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Nigel Farage could have saved the Yes campaign so why didn`t they ask him until it was too late?
Date 04/05/2011 14:28  Author webmaster  Hits 1075  Language Global
04 MAY 2011

By Ed West | The Telegraph Blogs

My wife said she’s going to vote Yes to AV because she feels sorry for Nick Clegg and wants to see him smiling for once, rather than mooching around blubbing just because everyone hates his guts. Perhaps the Yes campaign could have, in their desperation, gone for the pity angle; I think lots of women feel sorry for Clegg.

But in all seriousness, a far more glaring mistake was the Yes campaign’s failure to use Nigel Farage until about ten days ago.

For the past few weeks the Yes campaign have run a campaign aimed almost entirely at the soft Left, metro Labour supporters and the chippy SDP wing of the Liberal Democrats. Their campaign leaflets have asked us to vote yes because Tony Robinson, Eddie Izzard, Colin Firth, Stephen Fry and Benjamin Zephaniah will. I’ve got great respect for all these people in their chosen field, but why should I particularly care about their political views, especially as I happen to know they’re all almost identical? The No campaign has played rough, using soldiers and babies, and making some bizarre claims. But the Yes campaign have only themselves to blame for trying to appeal to such a narrow segment of society.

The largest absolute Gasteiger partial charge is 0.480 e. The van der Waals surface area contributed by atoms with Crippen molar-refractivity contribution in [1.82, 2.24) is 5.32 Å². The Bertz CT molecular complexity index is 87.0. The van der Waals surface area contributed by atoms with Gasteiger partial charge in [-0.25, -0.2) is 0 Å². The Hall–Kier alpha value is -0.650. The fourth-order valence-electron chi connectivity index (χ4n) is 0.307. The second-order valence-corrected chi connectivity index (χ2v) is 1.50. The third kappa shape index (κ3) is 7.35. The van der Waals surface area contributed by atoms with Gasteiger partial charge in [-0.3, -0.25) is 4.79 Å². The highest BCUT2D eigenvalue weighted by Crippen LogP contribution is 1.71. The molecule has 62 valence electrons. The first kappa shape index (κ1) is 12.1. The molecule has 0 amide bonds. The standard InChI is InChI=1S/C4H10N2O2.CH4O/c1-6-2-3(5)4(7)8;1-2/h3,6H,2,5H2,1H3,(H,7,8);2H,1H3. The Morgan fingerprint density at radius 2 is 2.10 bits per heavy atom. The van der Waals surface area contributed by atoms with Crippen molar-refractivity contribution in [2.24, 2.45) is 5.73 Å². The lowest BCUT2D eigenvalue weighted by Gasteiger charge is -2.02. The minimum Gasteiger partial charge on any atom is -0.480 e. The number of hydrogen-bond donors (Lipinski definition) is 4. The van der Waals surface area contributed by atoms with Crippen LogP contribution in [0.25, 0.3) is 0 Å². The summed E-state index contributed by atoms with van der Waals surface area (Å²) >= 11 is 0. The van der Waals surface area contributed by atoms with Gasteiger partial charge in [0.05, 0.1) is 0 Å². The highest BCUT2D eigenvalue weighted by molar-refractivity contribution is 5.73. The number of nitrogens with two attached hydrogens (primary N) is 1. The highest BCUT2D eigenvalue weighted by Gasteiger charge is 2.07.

Lots of small-c conservatives support, or are sympathetic to, a change in the system, but the leaflets were almost perfectly designed to repulse them. This is a crazy strategy; the metro left are far from being a majority of the population, and the older, more tribal Labour voters are already in the bag for the No campaign.

So ten days ago, with the campaign already over, the No campaign finally contacted Farage and asked him to appear at a couple of debates, with almost no notice. He managed to appear at one, but he is fighting his own campaigns, with UKIP poised to make gains in Wales and Northern Ireland, where it is campaigning as a non-sectarian Unionist party, and also fighting a by-election in Leicester.

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